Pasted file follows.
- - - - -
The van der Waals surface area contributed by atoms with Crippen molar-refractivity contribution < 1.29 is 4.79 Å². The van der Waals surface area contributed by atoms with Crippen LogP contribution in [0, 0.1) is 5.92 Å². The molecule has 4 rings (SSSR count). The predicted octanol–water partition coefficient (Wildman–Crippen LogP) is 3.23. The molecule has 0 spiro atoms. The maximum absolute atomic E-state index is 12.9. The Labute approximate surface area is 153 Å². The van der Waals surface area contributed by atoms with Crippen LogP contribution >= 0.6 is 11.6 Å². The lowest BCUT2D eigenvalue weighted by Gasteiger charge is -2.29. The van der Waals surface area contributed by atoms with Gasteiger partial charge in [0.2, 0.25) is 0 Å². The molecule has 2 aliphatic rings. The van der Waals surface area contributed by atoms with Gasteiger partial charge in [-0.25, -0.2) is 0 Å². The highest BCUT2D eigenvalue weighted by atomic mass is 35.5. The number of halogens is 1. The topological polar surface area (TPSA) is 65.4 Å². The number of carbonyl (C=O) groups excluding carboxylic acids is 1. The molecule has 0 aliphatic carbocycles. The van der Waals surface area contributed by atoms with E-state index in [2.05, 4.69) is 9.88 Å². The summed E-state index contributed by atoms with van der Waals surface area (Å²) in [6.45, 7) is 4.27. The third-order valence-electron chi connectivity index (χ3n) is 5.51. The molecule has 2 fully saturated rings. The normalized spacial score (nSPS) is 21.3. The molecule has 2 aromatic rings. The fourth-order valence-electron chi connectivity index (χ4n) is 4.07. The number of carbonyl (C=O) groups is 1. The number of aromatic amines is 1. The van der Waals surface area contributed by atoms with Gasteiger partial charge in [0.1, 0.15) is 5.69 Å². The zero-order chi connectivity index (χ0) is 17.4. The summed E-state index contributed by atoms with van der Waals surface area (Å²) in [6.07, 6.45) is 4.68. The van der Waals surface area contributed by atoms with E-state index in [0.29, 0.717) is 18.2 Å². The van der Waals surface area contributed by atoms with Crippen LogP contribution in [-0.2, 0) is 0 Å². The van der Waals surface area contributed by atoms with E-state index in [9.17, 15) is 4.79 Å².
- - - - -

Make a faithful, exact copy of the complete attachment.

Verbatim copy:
The van der Waals surface area contributed by atoms with Crippen molar-refractivity contribution < 1.29 is 4.79 Å². The van der Waals surface area contributed by atoms with Crippen LogP contribution in [0, 0.1) is 5.92 Å². The molecule has 4 rings (SSSR count). The predicted octanol–water partition coefficient (Wildman–Crippen LogP) is 3.23. The molecule has 0 spiro atoms. The maximum absolute atomic E-state index is 12.9. The Labute approximate surface area is 153 Å². The van der Waals surface area contributed by atoms with Crippen LogP contribution >= 0.6 is 11.6 Å². The lowest BCUT2D eigenvalue weighted by Gasteiger charge is -2.29. The van der Waals surface area contributed by atoms with Gasteiger partial charge in [0.2, 0.25) is 0 Å². The molecule has 2 aliphatic rings. The van der Waals surface area contributed by atoms with Gasteiger partial charge in [-0.25, -0.2) is 0 Å². The highest BCUT2D eigenvalue weighted by atomic mass is 35.5. The number of halogens is 1. The topological polar surface area (TPSA) is 65.4 Å². The number of carbonyl (C=O) groups excluding carboxylic acids is 1. The molecule has 0 aliphatic carbocycles. The van der Waals surface area contributed by atoms with E-state index in [2.05, 4.69) is 9.88 Å². The summed E-state index contributed by atoms with van der Waals surface area (Å²) in [6.45, 7) is 4.27. The third-order valence-electron chi connectivity index (χ3n) is 5.51. The molecule has 2 fully saturated rings. The normalized spacial score (nSPS) is 21.3. The molecule has 2 aromatic rings. The fourth-order valence-electron chi connectivity index (χ4n) is 4.07. The number of carbonyl (C=O) groups is 1. The number of aromatic amines is 1. The van der Waals surface area contributed by atoms with Gasteiger partial charge in [0.1, 0.15) is 5.69 Å². The zero-order chi connectivity index (χ0) is 17.4. The summed E-state index contributed by atoms with van der Waals surface area (Å²) in [6.07, 6.45) is 4.68. The van der Waals surface area contributed by atoms with E-state index in [0.29, 0.717) is 18.2 Å². The van der Waals surface area contributed by atoms with Crippen LogP contribution in [-0.2, 0) is 0 Å². The van der Waals surface area contributed by atoms with E-state index in [9.17, 15) is 4.79 Å².